Proposal Writers, Say Thanks to Songwriters
Proposal Writers, Say Thanks to Songwriters

Every proposal writer struggles to come up with that perfect line, that strand of words that captures the heart and soul of the program — even the entire organization. “Lines that capture the essence of something often come from Nashville, Laurel Canyon, Tin Pan Alley and the other haunts of songwriters … we could do worse than listen to how they say it.”

Poverty and inequality? For the Lindsay administration, New York City 1968, “put your girl to sleep sometime, with rats instead of nursery rhymes, with hunger and your other children by her side. . . Give a Damn, Bob Dorough and Stu Scharf.” Nothing much more needed to be said, according to Boyd. More recently, Bruce Springsteen could have been talking about contemporary poverty with Ghost of Tom Joad: “Hot soup on a campfire under the bridge; Shelter line stretchin’ ’round the corner, Welcome to the new world order. Families sleepin’ in their cars in the Southwest No home no job no peace no rest.” There are thousands of people living under the bridge today.

Some nonprofits work hard to get us to take the climate crisis seriously. 

Marvin Gaye tried to catch our attention 50 years ago: “Where did all the blue skies go? Poison is the wind that blows. From the north and south and east” (Mercy, Mercy Me / The Ecology). Or maybe we listen to Childish Gambino: “Every day gets hotter than the one before, Running out of water, it’s about to go down, Go down. Air that kill the bees that we depend upon, Birds were made for singing, wakin’ up to no sound, No sound.” (Feels Like Summer).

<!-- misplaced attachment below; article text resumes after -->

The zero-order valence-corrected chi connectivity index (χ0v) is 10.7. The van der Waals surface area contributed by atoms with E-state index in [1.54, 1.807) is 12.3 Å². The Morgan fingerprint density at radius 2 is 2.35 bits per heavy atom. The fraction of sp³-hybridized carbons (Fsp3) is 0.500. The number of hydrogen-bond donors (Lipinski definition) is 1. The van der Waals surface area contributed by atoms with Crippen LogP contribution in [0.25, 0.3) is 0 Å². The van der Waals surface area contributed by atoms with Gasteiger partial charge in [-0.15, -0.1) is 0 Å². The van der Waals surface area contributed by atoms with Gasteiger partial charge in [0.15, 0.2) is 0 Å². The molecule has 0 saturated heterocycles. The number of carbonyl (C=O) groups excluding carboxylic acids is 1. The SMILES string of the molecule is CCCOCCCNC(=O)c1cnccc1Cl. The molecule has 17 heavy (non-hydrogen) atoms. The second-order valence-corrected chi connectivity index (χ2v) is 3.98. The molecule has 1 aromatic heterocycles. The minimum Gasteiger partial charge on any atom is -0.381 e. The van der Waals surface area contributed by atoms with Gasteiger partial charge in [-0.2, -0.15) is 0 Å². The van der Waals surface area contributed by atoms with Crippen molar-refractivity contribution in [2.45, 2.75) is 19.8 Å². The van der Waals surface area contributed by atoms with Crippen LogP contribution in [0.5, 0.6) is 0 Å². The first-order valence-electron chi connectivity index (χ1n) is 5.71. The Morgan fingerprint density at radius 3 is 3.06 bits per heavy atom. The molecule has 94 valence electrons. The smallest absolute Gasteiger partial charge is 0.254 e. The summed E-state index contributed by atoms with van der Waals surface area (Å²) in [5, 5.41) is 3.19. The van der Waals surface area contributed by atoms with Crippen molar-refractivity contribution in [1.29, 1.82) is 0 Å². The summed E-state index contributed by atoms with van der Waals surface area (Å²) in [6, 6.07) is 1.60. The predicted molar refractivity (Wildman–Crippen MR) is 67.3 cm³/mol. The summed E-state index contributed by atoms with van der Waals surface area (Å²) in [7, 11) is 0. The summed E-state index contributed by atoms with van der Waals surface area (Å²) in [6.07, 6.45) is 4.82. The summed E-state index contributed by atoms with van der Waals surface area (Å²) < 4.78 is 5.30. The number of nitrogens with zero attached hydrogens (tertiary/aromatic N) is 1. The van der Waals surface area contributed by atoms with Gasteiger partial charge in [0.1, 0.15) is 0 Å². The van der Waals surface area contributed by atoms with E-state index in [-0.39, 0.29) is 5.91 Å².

What else is there to say about guns and gun control? This, maybe, from Drive-By Truckers: “We’re all standing in the shadows of our noblest intentions of something more Than being shot in a classroom in Oregon.”

Lead writer Patterson Hood says “that’s one of the reasons why the flag’s always at half-mast these days” (Writing credit is shared by the 5-man group, Guns of Umpqua). 

And there’s a painful picture painted in Carrie Underwood’s The Bullet: “Line of limousines leaving one by one The prayers been prayed the hands been sung Oh, mamas ain’t supposed to bury their sons, The bullet keeps on goin’” (writers Allen Shamblin, Andy Albert, Marc Beeson).

Proposal writers should not simply copy these images. On the other hand, they might learn from the tight, compelling language of these and hundreds of other songs that carry emotion, imagery and urgency, all qualities we ought to incorporate in our proposals. © Copyright 2022 The Grantsmanship Center Thomas Boyd is chief editorial consultant for The Grantsmanship Center in Los Angeles, Calif.